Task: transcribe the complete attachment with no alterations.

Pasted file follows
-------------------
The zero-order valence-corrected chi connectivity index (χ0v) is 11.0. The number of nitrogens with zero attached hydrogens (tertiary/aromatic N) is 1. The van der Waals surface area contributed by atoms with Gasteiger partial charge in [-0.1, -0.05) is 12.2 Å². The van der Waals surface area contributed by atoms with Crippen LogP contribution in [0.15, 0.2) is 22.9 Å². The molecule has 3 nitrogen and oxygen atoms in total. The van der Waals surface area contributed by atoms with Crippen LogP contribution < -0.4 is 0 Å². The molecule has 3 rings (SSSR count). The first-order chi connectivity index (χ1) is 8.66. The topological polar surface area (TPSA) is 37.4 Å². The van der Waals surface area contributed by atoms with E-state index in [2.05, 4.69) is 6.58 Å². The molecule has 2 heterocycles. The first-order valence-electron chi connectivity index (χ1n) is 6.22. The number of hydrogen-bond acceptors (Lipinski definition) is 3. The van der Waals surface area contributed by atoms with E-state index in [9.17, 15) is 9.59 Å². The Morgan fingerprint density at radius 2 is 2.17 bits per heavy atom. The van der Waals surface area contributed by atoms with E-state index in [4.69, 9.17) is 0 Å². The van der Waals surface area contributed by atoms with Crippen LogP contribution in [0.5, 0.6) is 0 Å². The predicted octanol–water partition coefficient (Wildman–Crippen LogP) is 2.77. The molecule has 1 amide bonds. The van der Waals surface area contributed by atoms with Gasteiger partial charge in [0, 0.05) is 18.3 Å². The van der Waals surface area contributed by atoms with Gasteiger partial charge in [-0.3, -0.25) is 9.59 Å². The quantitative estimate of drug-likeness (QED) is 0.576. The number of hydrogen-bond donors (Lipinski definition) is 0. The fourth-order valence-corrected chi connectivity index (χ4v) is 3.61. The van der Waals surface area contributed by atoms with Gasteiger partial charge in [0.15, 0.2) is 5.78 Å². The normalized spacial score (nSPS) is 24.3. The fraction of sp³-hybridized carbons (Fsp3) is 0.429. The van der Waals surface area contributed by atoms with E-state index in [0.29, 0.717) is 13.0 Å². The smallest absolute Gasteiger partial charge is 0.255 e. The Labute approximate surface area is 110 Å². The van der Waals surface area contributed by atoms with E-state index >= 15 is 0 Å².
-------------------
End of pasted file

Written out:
The zero-order valence-corrected chi connectivity index (χ0v) is 11.0. The number of nitrogens with zero attached hydrogens (tertiary/aromatic N) is 1. The van der Waals surface area contributed by atoms with Gasteiger partial charge in [-0.1, -0.05) is 12.2 Å². The van der Waals surface area contributed by atoms with Crippen LogP contribution in [0.15, 0.2) is 22.9 Å². The molecule has 3 nitrogen and oxygen atoms in total. The van der Waals surface area contributed by atoms with Crippen LogP contribution < -0.4 is 0 Å². The molecule has 3 rings (SSSR count). The first-order chi connectivity index (χ1) is 8.66. The topological polar surface area (TPSA) is 37.4 Å². The van der Waals surface area contributed by atoms with E-state index in [2.05, 4.69) is 6.58 Å². The molecule has 2 heterocycles. The first-order valence-electron chi connectivity index (χ1n) is 6.22. The number of hydrogen-bond acceptors (Lipinski definition) is 3. The van der Waals surface area contributed by atoms with E-state index in [9.17, 15) is 9.59 Å². The Morgan fingerprint density at radius 2 is 2.17 bits per heavy atom. The van der Waals surface area contributed by atoms with E-state index in [4.69, 9.17) is 0 Å². The van der Waals surface area contributed by atoms with Crippen LogP contribution in [0.5, 0.6) is 0 Å². The predicted octanol–water partition coefficient (Wildman–Crippen LogP) is 2.77. The molecule has 1 amide bonds. The van der Waals surface area contributed by atoms with Gasteiger partial charge in [0, 0.05) is 18.3 Å². The van der Waals surface area contributed by atoms with Gasteiger partial charge in [-0.3, -0.25) is 9.59 Å². The quantitative estimate of drug-likeness (QED) is 0.576. The number of hydrogen-bond donors (Lipinski definition) is 0. The fourth-order valence-corrected chi connectivity index (χ4v) is 3.61. The van der Waals surface area contributed by atoms with Gasteiger partial charge in [0.15, 0.2) is 5.78 Å². The normalized spacial score (nSPS) is 24.3. The fraction of sp³-hybridized carbons (Fsp3) is 0.429. The van der Waals surface area contributed by atoms with E-state index in [0.29, 0.717) is 13.0 Å². The smallest absolute Gasteiger partial charge is 0.255 e. The Labute approximate surface area is 110 Å². The van der Waals surface area contributed by atoms with E-state index >= 15 is 0 Å².